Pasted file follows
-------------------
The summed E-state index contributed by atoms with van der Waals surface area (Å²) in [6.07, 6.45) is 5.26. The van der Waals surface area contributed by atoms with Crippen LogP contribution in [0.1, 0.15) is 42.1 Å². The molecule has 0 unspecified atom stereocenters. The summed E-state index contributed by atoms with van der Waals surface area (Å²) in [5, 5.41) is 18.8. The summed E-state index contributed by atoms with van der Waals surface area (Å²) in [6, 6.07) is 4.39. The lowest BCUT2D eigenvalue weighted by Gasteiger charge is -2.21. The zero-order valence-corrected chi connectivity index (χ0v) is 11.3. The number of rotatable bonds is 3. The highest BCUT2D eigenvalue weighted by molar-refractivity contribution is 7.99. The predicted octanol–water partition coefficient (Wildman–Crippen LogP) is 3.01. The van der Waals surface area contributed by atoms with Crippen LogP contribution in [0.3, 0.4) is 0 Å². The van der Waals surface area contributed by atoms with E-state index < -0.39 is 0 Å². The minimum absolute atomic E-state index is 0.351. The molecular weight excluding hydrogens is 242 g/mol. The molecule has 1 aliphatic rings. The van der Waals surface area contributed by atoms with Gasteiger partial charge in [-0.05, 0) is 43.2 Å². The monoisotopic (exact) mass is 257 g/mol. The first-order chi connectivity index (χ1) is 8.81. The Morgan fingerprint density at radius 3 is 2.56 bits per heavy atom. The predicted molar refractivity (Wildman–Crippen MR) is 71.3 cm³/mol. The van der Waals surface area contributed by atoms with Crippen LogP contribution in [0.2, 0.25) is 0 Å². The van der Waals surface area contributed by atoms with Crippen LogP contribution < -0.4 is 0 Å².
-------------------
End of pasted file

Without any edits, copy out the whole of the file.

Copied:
The summed E-state index contributed by atoms with van der Waals surface area (Å²) in [6.07, 6.45) is 5.26. The van der Waals surface area contributed by atoms with Crippen LogP contribution in [0.1, 0.15) is 42.1 Å². The molecule has 0 unspecified atom stereocenters. The summed E-state index contributed by atoms with van der Waals surface area (Å²) in [5, 5.41) is 18.8. The summed E-state index contributed by atoms with van der Waals surface area (Å²) in [6, 6.07) is 4.39. The lowest BCUT2D eigenvalue weighted by Gasteiger charge is -2.21. The zero-order valence-corrected chi connectivity index (χ0v) is 11.3. The number of rotatable bonds is 3. The highest BCUT2D eigenvalue weighted by molar-refractivity contribution is 7.99. The predicted octanol–water partition coefficient (Wildman–Crippen LogP) is 3.01. The van der Waals surface area contributed by atoms with Crippen LogP contribution in [0.3, 0.4) is 0 Å². The van der Waals surface area contributed by atoms with E-state index < -0.39 is 0 Å². The minimum absolute atomic E-state index is 0.351. The molecular weight excluding hydrogens is 242 g/mol. The molecule has 1 aliphatic rings. The van der Waals surface area contributed by atoms with Gasteiger partial charge in [-0.05, 0) is 43.2 Å². The monoisotopic (exact) mass is 257 g/mol. The first-order chi connectivity index (χ1) is 8.81. The Morgan fingerprint density at radius 3 is 2.56 bits per heavy atom. The predicted molar refractivity (Wildman–Crippen MR) is 71.3 cm³/mol. The van der Waals surface area contributed by atoms with Crippen LogP contribution in [0.2, 0.25) is 0 Å². The van der Waals surface area contributed by atoms with Crippen LogP contribution < -0.4 is 0 Å².